The leaders of Pakistan and Uzbekistan held a virtual meeting on Wednesday to discuss ways of enhancing bilateral cooperation, with a particular focus on trade, security, and defense.
Prime Minister Imran Khan and Uzbekistan’s President Shavkat Mirziyoyev also underscored the importance of countering a rising wave of Islamophobia and promoting inter-faith harmony, according to a statement by the Pakistani premier’s office.
They also reviewed progress on the Trans-Afghan Railway Line Project, which was agreed between Pakistan, Uzbekistan, and Afghanistan earlier this year.
The project will link the Central Asian transport network with Pakistan’s seaports of Gwadar, Karachi, and Qasim.
The railway could transport up to 20 million tons of cargo per year, and the section from Termez to Mazar-i-Sharif, built by Uzbekistan, is already operational. The remaining 573-kilometer (356-mile) stretch to Peshawar will have to cross the Hindu Kush mountain range, where the passes are more than 3,500 meters (11,483 feet) above sea level, making it one of the world’s highest mountain railways.
The section of the railway from Mazar-i-Sharif to Kabul, at a preliminary estimated cost of $5 billion, will be built mainly with borrowed funds. In late December, Uzbekistan, Afghanistan, and Pakistan jointly appealed to international financial institutions to support the project. Subject to financing, construction could begin in September this year.
The existing highway between Mazar-i-Sharif and Kabul will ensure the delivery of equipment and construction materials, while Uzbekistan and Tajikistan’s power lines to the Afghan capital run along the same route, making it possible to electrify the rail link.
In Peshawar, the railway will connect arriving trains with the Pakistani transport system, thereby linking the Central Asian and Eurasian railway networks to those of South Asia and providing access to the Pakistani ports of Karachi, Qasim, and Gwadar. It is estimated that the new railway will reduce goods transportation times from Central Asia to Pakistan from 30 days to 15 and cut transportation costs by 30-35%.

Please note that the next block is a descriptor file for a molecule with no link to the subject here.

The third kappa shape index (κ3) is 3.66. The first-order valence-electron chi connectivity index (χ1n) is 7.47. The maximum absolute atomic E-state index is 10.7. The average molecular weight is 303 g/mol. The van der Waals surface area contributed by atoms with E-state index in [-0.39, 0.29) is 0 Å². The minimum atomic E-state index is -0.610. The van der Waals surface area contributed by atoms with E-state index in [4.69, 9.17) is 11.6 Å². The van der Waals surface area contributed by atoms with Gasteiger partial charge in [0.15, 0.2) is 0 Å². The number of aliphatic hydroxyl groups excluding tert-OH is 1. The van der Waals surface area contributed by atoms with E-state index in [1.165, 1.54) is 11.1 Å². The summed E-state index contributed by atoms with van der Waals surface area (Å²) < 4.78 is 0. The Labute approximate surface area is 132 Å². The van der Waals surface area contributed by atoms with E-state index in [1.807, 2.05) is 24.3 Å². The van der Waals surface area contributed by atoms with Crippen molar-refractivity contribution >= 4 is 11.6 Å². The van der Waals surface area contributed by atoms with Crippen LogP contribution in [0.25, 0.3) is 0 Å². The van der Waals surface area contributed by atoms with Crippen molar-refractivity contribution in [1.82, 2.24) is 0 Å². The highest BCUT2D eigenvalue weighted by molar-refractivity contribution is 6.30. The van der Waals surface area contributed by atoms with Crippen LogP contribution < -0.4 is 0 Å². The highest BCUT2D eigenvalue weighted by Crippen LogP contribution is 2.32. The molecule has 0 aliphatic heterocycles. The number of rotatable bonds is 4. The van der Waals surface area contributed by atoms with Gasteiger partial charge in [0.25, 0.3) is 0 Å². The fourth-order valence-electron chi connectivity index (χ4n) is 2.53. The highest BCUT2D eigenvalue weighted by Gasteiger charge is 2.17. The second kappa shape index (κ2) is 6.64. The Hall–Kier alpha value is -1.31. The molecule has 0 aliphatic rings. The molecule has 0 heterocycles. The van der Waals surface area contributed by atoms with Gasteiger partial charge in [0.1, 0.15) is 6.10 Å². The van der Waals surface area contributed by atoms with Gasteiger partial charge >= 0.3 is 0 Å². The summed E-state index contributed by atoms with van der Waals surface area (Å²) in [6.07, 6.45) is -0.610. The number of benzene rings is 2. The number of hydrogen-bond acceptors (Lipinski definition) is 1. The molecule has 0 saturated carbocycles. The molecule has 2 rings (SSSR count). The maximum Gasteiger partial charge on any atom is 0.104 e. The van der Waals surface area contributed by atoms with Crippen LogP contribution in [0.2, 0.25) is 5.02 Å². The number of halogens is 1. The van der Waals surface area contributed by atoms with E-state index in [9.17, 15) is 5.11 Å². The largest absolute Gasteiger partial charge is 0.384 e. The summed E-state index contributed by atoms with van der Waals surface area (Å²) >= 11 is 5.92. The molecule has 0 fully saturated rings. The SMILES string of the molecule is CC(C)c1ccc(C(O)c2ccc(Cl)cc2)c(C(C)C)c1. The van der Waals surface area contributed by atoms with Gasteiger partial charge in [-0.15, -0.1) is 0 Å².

The apparent reason for giving access to Pakistani ports priority over other options is that the Mazar-i-Sharif-Kabul-Peshawar route is the shortest one. But there is a more important one: the Kabul Corridor, together with the China-Kyrgyzstan-Uzbekistan transport corridor, will connect four economically powerful Eurasian regions – Europe, China, Russia, and South Asia – via Central Asia.
For all the importance of new landmark projects, further Central Asian cooperation is essential. Historically, the region has prospered most when it acts as a ‘crossroads civilization, channeling and transforming Eurasian trade, and economic and cultural forces. In fact, Central Asia became a world leader in economic development, trade, technology, manufacturing, and intellectual life during the period referred to as its golden age, when it was open, dynamic, and willing and able to learn and adapt from others. There is no reason why Central Asia cannot succeed again. Practicing a form of open regionalism, Central Asians found many reasons to cooperate over several centuries. A return to that role would be good news for the entire world – and deserving of its leaders’ attention.
By Sher Karimov